President to Honor Police Chief for Opioid Program
Chief Leonard Campanello opened the Gloucester, Mass. police station to opioid addicts looking for treatment, and launched PAARI.
GLOUCESTER, MASS. -- Gloucester Police Chief Leonard Campanello is to be honored by President Barrack Obama as a "Champion of Change" this week at the White House for his role addressing the opioid epidemic and founding the Police Assisted Addiction and Recovery Initiative (PAARI).
In an unexpected move that took the nation by surprise, Campanello announced in June 2015 that if addicts showed up at the Gloucester police station, they would be offered help instead of handcuffs. "There's no way we are going to arrest our way out of the addiction crisis in this country," he said in an MSNBC feature on the original ANGEL initiative.
When he started the program last summer, Gloucester Police not only connected the addicted with treatment programs, he demanded that other entities step up to the plate, too. He took to Facebook posting the contact information of top pharmaceutical executives so the public might urge them to do something about pain medications that lead to addicition1. Pfizer reportedly called him to meet.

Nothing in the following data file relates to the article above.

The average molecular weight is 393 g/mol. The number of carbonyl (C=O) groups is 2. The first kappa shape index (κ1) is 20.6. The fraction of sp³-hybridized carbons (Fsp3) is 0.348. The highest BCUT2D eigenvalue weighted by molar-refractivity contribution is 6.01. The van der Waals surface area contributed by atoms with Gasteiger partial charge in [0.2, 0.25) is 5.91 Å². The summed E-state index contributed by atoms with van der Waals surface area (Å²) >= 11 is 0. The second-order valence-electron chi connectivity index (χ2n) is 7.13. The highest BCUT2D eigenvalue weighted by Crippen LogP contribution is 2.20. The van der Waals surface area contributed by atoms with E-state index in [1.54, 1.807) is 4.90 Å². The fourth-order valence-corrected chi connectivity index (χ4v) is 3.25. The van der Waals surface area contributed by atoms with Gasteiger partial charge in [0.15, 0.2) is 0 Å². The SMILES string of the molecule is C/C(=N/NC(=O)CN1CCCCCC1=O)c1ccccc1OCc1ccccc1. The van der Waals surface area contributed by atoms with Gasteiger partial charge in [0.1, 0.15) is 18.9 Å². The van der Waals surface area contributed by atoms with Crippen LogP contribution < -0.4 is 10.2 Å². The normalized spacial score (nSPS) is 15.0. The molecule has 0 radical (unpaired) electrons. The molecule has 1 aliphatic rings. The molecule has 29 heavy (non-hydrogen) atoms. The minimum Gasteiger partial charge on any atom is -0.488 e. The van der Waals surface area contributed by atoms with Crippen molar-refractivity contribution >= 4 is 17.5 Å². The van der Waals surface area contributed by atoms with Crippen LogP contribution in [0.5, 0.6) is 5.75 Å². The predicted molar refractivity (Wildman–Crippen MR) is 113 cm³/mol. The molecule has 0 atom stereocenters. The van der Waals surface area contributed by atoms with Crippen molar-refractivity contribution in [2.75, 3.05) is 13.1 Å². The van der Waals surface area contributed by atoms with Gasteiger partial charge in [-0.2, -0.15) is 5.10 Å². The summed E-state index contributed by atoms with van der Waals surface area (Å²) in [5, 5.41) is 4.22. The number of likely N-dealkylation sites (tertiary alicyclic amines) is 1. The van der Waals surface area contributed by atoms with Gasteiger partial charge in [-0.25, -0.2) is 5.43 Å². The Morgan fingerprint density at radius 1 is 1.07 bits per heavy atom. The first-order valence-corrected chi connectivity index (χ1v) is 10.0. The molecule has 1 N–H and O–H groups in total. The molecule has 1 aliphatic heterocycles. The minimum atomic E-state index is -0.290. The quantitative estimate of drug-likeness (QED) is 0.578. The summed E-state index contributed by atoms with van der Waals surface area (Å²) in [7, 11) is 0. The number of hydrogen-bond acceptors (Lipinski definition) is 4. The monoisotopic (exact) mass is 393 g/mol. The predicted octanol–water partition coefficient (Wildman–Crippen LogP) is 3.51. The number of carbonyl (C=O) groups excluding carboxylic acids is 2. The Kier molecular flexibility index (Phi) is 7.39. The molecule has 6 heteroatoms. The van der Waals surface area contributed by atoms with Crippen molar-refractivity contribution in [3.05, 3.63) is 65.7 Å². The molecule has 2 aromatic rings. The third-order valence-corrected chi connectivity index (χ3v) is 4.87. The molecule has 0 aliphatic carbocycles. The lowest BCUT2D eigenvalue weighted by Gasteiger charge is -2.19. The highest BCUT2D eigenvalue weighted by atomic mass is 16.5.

PAARI is a nonprofit organization "whose mission is to support the Gloucester Police addiction initiatives, to aid other police departments to implement similar programs and to foster a dialogue around the unique opportunity for police departments to take direct action against the disease of drug addiction in their communities," according to the PAARI website.
By the end of the year, 44 police departments in 9 states and 57 treatment centers in 19 states joined the care coordination program. In January, PAARI partnered with the Massachusetts Association of Health Plans to further treatment after recovery for those in Massachusetts that come to participating police stations for help2.
Campanello says the effort does help to reduce overdoses and crime.